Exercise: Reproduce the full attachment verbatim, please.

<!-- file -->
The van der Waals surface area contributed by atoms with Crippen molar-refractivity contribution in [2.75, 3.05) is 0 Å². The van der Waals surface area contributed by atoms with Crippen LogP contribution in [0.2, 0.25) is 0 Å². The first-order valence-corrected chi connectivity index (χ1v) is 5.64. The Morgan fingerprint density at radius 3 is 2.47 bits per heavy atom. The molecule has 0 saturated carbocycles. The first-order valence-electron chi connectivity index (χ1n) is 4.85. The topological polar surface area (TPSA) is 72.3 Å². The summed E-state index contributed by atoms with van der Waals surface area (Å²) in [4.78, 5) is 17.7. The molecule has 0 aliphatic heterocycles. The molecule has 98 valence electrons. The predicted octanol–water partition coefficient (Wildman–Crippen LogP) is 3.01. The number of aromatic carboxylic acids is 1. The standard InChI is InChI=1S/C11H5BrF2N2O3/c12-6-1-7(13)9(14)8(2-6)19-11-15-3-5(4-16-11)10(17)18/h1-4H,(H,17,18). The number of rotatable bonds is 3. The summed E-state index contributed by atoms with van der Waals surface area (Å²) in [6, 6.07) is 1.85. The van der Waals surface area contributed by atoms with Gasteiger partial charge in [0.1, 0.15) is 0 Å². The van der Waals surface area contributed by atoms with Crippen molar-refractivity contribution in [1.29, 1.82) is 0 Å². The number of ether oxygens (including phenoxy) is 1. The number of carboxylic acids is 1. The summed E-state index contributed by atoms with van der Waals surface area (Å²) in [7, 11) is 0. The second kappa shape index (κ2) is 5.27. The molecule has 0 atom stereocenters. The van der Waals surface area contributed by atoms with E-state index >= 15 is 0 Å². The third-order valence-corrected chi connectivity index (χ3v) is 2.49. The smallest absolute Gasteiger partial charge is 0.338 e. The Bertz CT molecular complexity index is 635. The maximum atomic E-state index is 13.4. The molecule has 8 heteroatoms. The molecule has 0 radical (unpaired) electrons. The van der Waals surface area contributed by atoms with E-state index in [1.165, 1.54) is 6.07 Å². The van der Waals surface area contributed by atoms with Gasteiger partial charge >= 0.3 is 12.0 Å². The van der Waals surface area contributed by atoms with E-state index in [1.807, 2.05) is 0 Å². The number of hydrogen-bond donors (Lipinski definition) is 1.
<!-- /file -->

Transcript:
The van der Waals surface area contributed by atoms with Crippen molar-refractivity contribution in [2.75, 3.05) is 0 Å². The van der Waals surface area contributed by atoms with Crippen LogP contribution in [0.2, 0.25) is 0 Å². The first-order valence-corrected chi connectivity index (χ1v) is 5.64. The Morgan fingerprint density at radius 3 is 2.47 bits per heavy atom. The molecule has 0 saturated carbocycles. The first-order valence-electron chi connectivity index (χ1n) is 4.85. The topological polar surface area (TPSA) is 72.3 Å². The summed E-state index contributed by atoms with van der Waals surface area (Å²) in [4.78, 5) is 17.7. The molecule has 0 aliphatic heterocycles. The molecule has 98 valence electrons. The predicted octanol–water partition coefficient (Wildman–Crippen LogP) is 3.01. The number of aromatic carboxylic acids is 1. The standard InChI is InChI=1S/C11H5BrF2N2O3/c12-6-1-7(13)9(14)8(2-6)19-11-15-3-5(4-16-11)10(17)18/h1-4H,(H,17,18). The number of rotatable bonds is 3. The summed E-state index contributed by atoms with van der Waals surface area (Å²) in [6, 6.07) is 1.85. The van der Waals surface area contributed by atoms with Gasteiger partial charge in [0.1, 0.15) is 0 Å². The van der Waals surface area contributed by atoms with Crippen molar-refractivity contribution in [1.29, 1.82) is 0 Å². The number of ether oxygens (including phenoxy) is 1. The number of carboxylic acids is 1. The summed E-state index contributed by atoms with van der Waals surface area (Å²) in [7, 11) is 0. The second kappa shape index (κ2) is 5.27. The molecule has 0 atom stereocenters. The van der Waals surface area contributed by atoms with E-state index >= 15 is 0 Å². The third-order valence-corrected chi connectivity index (χ3v) is 2.49. The smallest absolute Gasteiger partial charge is 0.338 e. The Bertz CT molecular complexity index is 635. The maximum atomic E-state index is 13.4. The molecule has 8 heteroatoms. The molecule has 0 radical (unpaired) electrons. The van der Waals surface area contributed by atoms with E-state index in [1.165, 1.54) is 6.07 Å². The van der Waals surface area contributed by atoms with Gasteiger partial charge >= 0.3 is 12.0 Å². The van der Waals surface area contributed by atoms with E-state index in [1.807, 2.05) is 0 Å². The number of hydrogen-bond donors (Lipinski definition) is 1.